To save you the search, our company’s experts have published at least 17 reports about APT attacks with Russian language included in the code, including RedOctober, Cloud Atlas, Epic Turla, and many more.

In the Logbook, you can also check out which Arabic-, Chinese-, English-, French-, Korean-, and Spanish-speaking advanced actors our researchers have also investigated. We do not care what language bad guys speak or who they work for. We’re doing our best to protect our customers from any malefactors, regardless of their origin or intention. Some may dislike Kaspersky Lab for this principle, but it has never stopped us and it never will.

Fiction: Every company in Russia is under KGB/FSB control; Kaspersky Lab is from Russia, therefore it’s also under KGB/FSB control

Fact: We often disrupt operations and hacker groups, including really significant ones, that are allegedly connected to or owned by Russian intelligence services. Of the Russian-speaking APTs we have investigated in the past few years, two deserve special attention: the CozyDuke (also known as CozyBear, or APT29) and the Sofacy (also known as Fancy Bear or APT28) are both believed to be tied to Russian intelligence agencies. Note that we published our research on these groups in 2015.

In fact, we were the first to report on CozyDuke/CozyBear.

A year later, in 2016, malicious tools made by these very actors were found on US Democratic National Committee (DNC) computers during the investigation of the DNC cyberattacks. According to investigators, the attacks began in 2015.

If Kaspersky Lab was controlled by Russian intelligence, why would they let us publish research on APTs allegedly tied to Russian intelligence at the very same time these groups reportedly were hacking US elections?

Let us be very clear: Kaspersky Lab is not under the control of the FSB.

Fiction: Kaspersky Lab’s top management are former KGB, and there’s no such thing as “former” when it comes to the KGB

Fact: In particular, three names pop up from time to time in the media when it comes to alleged ties between Kaspersky Lab’s top management and the KGB. They are: CEO Eugene Kaspersky himself, Chief Legal Officer Igor Chekunov, and Chief Operating Officer Andrey Tikhonov.

First of all, it’s not all the same when it comes to the KGB. For example, Eugene Kaspersky graduated from the cryptographic high school of the KGB, which is now named the Institute of Cryptography, Communications and Informatics; however, he never served in the KGB (or the FSB, for that matter). It’s also important to note that Eugene grew up in the Soviet era, when almost every educational opportunity was sponsored by the government in some manner.

Igor Chekunov did his compulsory military service at the State Border Service, which back in those times was a branch of the KGB, and Andrey Tikhonov worked in a research institution that was related to the Ministry of Defense, but not the KGB.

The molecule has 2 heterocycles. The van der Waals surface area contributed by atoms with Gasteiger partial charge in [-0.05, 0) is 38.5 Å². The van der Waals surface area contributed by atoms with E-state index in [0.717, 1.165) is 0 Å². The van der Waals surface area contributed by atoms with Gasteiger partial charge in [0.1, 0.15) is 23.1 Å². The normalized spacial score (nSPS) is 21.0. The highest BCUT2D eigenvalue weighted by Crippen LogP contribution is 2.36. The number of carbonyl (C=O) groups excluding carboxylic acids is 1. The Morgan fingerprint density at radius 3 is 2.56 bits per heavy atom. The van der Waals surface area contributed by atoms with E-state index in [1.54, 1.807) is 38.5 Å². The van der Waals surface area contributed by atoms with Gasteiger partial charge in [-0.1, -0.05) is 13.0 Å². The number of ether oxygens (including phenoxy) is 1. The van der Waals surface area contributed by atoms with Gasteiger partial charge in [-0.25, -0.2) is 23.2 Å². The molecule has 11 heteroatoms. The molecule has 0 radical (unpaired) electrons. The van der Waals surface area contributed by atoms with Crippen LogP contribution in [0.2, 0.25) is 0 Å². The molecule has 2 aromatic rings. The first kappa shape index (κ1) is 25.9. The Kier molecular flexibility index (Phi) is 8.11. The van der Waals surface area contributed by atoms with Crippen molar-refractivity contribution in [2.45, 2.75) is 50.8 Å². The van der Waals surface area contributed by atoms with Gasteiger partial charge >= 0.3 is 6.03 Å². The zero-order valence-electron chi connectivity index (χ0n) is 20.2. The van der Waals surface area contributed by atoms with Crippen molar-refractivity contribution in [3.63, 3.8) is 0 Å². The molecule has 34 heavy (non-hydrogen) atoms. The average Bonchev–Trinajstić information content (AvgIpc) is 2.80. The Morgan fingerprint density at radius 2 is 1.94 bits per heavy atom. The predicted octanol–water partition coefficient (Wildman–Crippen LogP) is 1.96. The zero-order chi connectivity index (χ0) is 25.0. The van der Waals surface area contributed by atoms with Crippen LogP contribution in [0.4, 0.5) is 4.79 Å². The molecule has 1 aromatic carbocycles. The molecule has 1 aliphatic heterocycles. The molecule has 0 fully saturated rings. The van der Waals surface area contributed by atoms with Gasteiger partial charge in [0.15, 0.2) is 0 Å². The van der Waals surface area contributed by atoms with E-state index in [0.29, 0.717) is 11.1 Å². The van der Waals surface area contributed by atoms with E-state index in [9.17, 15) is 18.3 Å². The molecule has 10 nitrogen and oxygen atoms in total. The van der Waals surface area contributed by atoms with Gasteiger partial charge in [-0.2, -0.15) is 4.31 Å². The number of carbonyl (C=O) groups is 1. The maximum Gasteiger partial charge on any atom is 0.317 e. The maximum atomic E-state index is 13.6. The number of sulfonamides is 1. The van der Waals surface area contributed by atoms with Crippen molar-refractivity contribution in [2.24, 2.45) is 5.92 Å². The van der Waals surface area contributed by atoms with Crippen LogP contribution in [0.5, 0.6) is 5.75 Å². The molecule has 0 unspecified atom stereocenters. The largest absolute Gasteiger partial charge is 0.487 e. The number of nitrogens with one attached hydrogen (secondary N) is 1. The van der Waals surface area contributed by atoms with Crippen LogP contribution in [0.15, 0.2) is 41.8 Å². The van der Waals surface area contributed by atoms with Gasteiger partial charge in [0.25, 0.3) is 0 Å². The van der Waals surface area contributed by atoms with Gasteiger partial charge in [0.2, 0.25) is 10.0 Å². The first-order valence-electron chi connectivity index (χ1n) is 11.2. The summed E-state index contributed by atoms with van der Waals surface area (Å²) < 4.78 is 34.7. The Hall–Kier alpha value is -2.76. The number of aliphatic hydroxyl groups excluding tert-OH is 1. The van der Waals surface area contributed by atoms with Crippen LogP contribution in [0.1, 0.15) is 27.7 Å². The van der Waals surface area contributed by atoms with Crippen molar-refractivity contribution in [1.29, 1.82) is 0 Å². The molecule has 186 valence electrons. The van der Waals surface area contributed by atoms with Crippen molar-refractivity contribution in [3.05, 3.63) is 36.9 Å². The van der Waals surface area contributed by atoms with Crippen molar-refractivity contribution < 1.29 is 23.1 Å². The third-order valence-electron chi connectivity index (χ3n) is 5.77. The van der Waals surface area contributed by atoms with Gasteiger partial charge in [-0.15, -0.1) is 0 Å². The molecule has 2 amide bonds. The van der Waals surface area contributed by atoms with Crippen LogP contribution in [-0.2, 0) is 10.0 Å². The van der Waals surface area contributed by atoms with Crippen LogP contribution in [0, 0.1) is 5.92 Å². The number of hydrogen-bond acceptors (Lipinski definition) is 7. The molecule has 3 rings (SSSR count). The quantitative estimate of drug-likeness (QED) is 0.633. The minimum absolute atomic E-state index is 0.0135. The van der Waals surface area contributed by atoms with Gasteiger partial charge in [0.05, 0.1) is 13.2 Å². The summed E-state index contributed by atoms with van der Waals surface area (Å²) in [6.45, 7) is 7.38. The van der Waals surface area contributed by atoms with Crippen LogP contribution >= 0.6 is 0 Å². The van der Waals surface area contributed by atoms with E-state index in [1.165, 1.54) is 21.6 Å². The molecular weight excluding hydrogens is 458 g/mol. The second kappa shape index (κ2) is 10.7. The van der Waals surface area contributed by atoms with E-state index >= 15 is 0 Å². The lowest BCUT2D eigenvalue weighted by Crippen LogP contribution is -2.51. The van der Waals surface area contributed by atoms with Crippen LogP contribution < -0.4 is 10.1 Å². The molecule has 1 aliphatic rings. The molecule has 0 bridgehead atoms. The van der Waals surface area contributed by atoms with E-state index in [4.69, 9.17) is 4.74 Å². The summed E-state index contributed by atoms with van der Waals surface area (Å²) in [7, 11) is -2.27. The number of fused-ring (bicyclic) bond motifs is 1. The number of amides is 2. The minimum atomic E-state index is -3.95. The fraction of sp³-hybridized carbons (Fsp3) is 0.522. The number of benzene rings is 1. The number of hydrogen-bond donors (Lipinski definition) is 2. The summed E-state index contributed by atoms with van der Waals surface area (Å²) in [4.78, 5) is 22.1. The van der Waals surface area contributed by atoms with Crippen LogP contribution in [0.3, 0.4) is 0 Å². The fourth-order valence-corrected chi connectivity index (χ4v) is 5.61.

Second, Kaspersky, Chekunov, and Tikhonov have been with the company for ages, since it was a small start-up in the very niche area of “antivirus security.” That was 10 to 15 years before cybersecurity went mainstream, and it was of no interest to the Kremlin, or Lubyanka, or anyone else in that realm. It would be weird (and flat-out wrong) to assume these executives were introduced into the company’s top management to give Russian spies leverage in Kaspersky Lab’s actions.

Fiction: Kaspersky Lab helps Russian law-enforcement agencies during investigations, which means it works for the Russian government

Fact: We do help law-enforcement agencies to investigate cybercrimes, but not just Russian agencies. We are open to collaboration in other countries as well. In fact, we provide assistance to many LEAs all over the world, as well as to international organizations such as Europol and Interpol. Our experts have a lot of experience with cyberforensics. And Kaspersky Lab benefits from this cooperation because it allows our researchers to gather more information on the newest threats, which in turn helps keep everyone protected.

Fiction: There wouldn’t be so many accusations if Kaspersky Lab wasn’t in fact tied to Russian spies

Fact: No credible evidence has been presented of Kaspersky Lab inappropriately helping Russian (or any other) intelligence agencies. Why? Simply put, no evidence exists because Kaspersky Lab (and its CEO) has no inappropriate ties to any government.

We have never spied, nor will we ever spy, on our users. Such accusations are always based on information given by anonymous sources, who may have a hidden agenda. In addition, more recent articles rely on older pieces that suggest these false allegations are proven facts — even though they aren’t, and never will be.

That’s how propaganda works: Keep telling the same story over and over again until people consider it true. No smoke without fire, right? Who needs proof, actual evidence, or even logic?